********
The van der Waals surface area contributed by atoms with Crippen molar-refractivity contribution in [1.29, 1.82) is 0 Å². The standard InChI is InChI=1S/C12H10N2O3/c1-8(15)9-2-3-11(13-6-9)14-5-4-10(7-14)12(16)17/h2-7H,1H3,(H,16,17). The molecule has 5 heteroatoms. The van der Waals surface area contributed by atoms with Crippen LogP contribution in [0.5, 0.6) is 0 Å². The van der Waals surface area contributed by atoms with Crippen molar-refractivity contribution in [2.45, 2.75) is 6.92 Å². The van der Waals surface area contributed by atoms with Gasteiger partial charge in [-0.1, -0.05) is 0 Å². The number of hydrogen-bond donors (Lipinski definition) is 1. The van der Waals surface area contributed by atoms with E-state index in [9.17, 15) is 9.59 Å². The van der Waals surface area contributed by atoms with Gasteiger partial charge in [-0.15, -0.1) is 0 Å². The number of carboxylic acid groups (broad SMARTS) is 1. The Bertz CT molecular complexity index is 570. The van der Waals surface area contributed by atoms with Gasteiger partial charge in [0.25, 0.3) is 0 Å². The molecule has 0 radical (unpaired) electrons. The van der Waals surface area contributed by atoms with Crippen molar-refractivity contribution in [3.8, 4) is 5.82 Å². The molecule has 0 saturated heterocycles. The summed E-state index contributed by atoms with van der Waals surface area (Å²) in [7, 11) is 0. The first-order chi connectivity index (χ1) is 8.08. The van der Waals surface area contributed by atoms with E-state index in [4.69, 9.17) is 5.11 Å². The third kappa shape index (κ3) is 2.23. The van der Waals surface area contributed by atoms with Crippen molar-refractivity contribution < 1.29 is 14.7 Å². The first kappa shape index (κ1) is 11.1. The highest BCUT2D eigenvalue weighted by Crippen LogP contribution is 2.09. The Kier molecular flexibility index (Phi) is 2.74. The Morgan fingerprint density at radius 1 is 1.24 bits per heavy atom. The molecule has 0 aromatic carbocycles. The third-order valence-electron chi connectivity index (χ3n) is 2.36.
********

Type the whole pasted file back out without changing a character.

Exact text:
The van der Waals surface area contributed by atoms with Crippen molar-refractivity contribution in [1.29, 1.82) is 0 Å². The standard InChI is InChI=1S/C12H10N2O3/c1-8(15)9-2-3-11(13-6-9)14-5-4-10(7-14)12(16)17/h2-7H,1H3,(H,16,17). The molecule has 5 heteroatoms. The van der Waals surface area contributed by atoms with Crippen LogP contribution in [0.5, 0.6) is 0 Å². The van der Waals surface area contributed by atoms with Crippen molar-refractivity contribution in [2.45, 2.75) is 6.92 Å². The van der Waals surface area contributed by atoms with Gasteiger partial charge in [-0.1, -0.05) is 0 Å². The number of hydrogen-bond donors (Lipinski definition) is 1. The van der Waals surface area contributed by atoms with E-state index in [9.17, 15) is 9.59 Å². The van der Waals surface area contributed by atoms with Gasteiger partial charge in [-0.15, -0.1) is 0 Å². The number of carboxylic acid groups (broad SMARTS) is 1. The Bertz CT molecular complexity index is 570. The van der Waals surface area contributed by atoms with Gasteiger partial charge in [0.25, 0.3) is 0 Å². The molecule has 0 radical (unpaired) electrons. The van der Waals surface area contributed by atoms with Crippen molar-refractivity contribution in [3.8, 4) is 5.82 Å². The molecule has 0 saturated heterocycles. The summed E-state index contributed by atoms with van der Waals surface area (Å²) in [7, 11) is 0. The first-order chi connectivity index (χ1) is 8.08. The van der Waals surface area contributed by atoms with E-state index in [4.69, 9.17) is 5.11 Å². The third kappa shape index (κ3) is 2.23. The van der Waals surface area contributed by atoms with Crippen molar-refractivity contribution < 1.29 is 14.7 Å². The first kappa shape index (κ1) is 11.1. The highest BCUT2D eigenvalue weighted by Crippen LogP contribution is 2.09. The Kier molecular flexibility index (Phi) is 2.74. The Morgan fingerprint density at radius 1 is 1.24 bits per heavy atom. The molecule has 0 aromatic carbocycles. The third-order valence-electron chi connectivity index (χ3n) is 2.36.